After that, I headed to my cousin’s headquarters south of Natoma where they have a grow yard and pens of weaned calves. That place had not been touched by the fire, but south of there about a mile, where the spring-calving cows were, was burned. We passed a homestead that was completely roasted to the ground along with lots of equipment, combines, tractors, barns, pens and anything else that could ignite. There were more dead cattle littering the fence lines and ditches everywhere I drove.
We got down to the winter pasture where the spring-calving cows go that time of the year. At that point, we just tried to get an account of what was alive and what was dead. There were some survivors in the group but many of the cows had burned eyes, singed hair and feet that they walked on very tenderly. They seemed very lost and came toward the pickup with a look in their eyes of “please help us.” It was just heartbreaking.
Along the property’s east fence line there were many dead ones along the fence. On the west side of the property in the bottom of a dry creek bed there were around 60 dead cows, many just piled on top of one another. There were bodies here, there and everywhere.
People asked, “Why didn’t ranchers cut fences and let them get out of the way?” Well, there simply wasn’t enough time because it happened so fast. The fire was started by sparking powerlines and then a severe windstorm ravaged the Plains, with recorded wind speeds from 80 to 107 miles per hour. The area had suffered from a very dry fall and there was a lot of dry grass – conditions perfect for this disaster. I saw deer, coyotes, raccoons, badgers and other animals that are normally very elusive, but the fire came so fast that even they couldn’t get out of the way of the flames. There really wasn’t anything anyone could do to react to a fire event that burned that fast and blew so hard. It is truly amazing that not many people were killed in the event.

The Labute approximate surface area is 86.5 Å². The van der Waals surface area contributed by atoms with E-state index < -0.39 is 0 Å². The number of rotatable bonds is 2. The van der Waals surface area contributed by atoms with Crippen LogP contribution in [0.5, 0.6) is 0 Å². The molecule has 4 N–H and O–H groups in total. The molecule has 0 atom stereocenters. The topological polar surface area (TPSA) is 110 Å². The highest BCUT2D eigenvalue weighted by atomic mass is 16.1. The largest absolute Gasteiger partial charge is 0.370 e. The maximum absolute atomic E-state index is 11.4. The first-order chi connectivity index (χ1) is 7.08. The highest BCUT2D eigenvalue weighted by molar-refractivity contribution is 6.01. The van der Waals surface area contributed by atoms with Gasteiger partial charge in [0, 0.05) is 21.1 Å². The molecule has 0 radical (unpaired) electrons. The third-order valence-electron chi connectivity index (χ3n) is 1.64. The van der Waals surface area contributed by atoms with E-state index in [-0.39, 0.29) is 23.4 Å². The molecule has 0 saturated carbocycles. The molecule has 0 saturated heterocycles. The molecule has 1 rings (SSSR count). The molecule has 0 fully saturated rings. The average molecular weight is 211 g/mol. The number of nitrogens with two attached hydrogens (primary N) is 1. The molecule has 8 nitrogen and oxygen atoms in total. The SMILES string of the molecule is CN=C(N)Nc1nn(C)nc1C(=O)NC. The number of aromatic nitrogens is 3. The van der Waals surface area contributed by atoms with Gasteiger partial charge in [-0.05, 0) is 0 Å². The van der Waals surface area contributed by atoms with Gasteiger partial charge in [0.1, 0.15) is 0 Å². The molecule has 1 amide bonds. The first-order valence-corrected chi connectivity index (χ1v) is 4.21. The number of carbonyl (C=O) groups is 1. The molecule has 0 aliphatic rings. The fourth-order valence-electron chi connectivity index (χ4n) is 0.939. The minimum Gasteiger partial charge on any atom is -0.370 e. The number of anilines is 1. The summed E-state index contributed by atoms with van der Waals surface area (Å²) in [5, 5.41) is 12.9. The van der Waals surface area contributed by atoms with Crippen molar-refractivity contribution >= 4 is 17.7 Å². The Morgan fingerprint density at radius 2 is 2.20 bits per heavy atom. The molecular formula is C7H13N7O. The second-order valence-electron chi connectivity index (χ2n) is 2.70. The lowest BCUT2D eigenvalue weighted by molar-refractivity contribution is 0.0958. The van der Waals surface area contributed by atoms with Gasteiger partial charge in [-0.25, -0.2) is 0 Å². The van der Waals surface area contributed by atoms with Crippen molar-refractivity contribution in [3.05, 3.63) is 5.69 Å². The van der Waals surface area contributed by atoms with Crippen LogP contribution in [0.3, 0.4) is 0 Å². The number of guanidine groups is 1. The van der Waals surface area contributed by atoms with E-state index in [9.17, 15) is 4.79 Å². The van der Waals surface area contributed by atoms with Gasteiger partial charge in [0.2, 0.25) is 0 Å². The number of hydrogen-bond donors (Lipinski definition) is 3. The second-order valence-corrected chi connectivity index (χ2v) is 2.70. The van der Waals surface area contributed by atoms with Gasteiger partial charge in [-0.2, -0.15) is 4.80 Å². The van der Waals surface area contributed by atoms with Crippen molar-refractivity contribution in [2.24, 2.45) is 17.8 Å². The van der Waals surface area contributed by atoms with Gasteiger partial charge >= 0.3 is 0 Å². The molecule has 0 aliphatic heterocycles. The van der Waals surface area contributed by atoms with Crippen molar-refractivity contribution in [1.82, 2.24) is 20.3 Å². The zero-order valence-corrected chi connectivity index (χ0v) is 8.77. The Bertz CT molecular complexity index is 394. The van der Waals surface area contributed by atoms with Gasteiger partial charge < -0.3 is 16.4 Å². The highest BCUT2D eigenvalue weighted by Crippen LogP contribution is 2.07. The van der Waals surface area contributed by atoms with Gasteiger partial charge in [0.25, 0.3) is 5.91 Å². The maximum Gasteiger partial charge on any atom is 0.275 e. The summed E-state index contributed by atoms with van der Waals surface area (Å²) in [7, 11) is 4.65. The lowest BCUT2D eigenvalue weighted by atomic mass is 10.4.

That first day we basically just assessed the situation, got feed and water to livestock and tried to get a bearing on what needed to be done. With powerlines down, many of the wells weren’t working to pump water, so that was first on the list to do.
I drove back home to Elm Creek that evening, spending the entire trip on the phone with people wanting to know about the fire and what they could do to help. I was on the phone late into the evening.
I went back to Kansas on Dec. 17 with a trailer. Some friends, Cody and Blake Steinkruger and Colby Lange, met me in Alma. They brought a livestock trailer, two 4-wheelers and a side-by-side. We got to the Stull’s place south of Natoma around 8 a.m., and they asked if we could start gathering the survivors from the spring-calving pasture. We had just moved the cows up to the corrals when stock trailers started arriving. I didn’t even know some of the folks, but they were there to help and lend a hand.